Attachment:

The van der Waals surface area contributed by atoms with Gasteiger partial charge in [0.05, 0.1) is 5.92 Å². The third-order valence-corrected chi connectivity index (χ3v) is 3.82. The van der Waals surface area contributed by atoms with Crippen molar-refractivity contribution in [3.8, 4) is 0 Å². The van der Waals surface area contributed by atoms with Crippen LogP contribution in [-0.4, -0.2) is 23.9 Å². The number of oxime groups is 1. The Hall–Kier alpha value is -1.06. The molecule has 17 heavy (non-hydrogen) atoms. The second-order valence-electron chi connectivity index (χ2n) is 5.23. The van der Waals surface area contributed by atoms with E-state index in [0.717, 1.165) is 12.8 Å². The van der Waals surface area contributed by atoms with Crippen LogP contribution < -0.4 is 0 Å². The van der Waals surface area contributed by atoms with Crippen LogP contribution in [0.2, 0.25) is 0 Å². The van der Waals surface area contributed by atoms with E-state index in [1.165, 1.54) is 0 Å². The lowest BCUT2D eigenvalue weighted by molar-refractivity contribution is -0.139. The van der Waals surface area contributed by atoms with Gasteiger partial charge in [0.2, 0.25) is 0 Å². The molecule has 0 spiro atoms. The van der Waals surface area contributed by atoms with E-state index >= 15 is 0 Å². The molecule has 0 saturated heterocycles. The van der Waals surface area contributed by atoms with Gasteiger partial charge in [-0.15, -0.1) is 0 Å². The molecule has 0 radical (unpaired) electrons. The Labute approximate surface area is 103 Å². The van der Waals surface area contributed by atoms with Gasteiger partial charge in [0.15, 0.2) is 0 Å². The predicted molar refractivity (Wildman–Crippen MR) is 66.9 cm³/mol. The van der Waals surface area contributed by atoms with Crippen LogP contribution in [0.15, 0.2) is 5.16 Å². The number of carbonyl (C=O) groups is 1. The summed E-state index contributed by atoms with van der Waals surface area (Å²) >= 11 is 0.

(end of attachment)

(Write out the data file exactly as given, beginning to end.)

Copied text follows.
The van der Waals surface area contributed by atoms with Gasteiger partial charge in [0.05, 0.1) is 5.92 Å². The third-order valence-corrected chi connectivity index (χ3v) is 3.82. The van der Waals surface area contributed by atoms with Crippen molar-refractivity contribution in [3.8, 4) is 0 Å². The van der Waals surface area contributed by atoms with Crippen LogP contribution in [-0.4, -0.2) is 23.9 Å². The number of oxime groups is 1. The Hall–Kier alpha value is -1.06. The molecule has 17 heavy (non-hydrogen) atoms. The second-order valence-electron chi connectivity index (χ2n) is 5.23. The van der Waals surface area contributed by atoms with E-state index in [0.717, 1.165) is 12.8 Å². The van der Waals surface area contributed by atoms with Crippen LogP contribution < -0.4 is 0 Å². The van der Waals surface area contributed by atoms with Crippen LogP contribution in [0.2, 0.25) is 0 Å². The van der Waals surface area contributed by atoms with E-state index in [1.165, 1.54) is 0 Å². The lowest BCUT2D eigenvalue weighted by molar-refractivity contribution is -0.139. The van der Waals surface area contributed by atoms with Gasteiger partial charge in [0.2, 0.25) is 0 Å². The molecule has 0 spiro atoms. The van der Waals surface area contributed by atoms with E-state index >= 15 is 0 Å². The molecule has 0 saturated heterocycles. The van der Waals surface area contributed by atoms with Gasteiger partial charge in [-0.15, -0.1) is 0 Å². The molecule has 0 radical (unpaired) electrons. The Labute approximate surface area is 103 Å². The van der Waals surface area contributed by atoms with Gasteiger partial charge in [0.15, 0.2) is 0 Å². The predicted molar refractivity (Wildman–Crippen MR) is 66.9 cm³/mol. The van der Waals surface area contributed by atoms with Crippen LogP contribution in [0.15, 0.2) is 5.16 Å². The number of carbonyl (C=O) groups is 1. The summed E-state index contributed by atoms with van der Waals surface area (Å²) >= 11 is 0.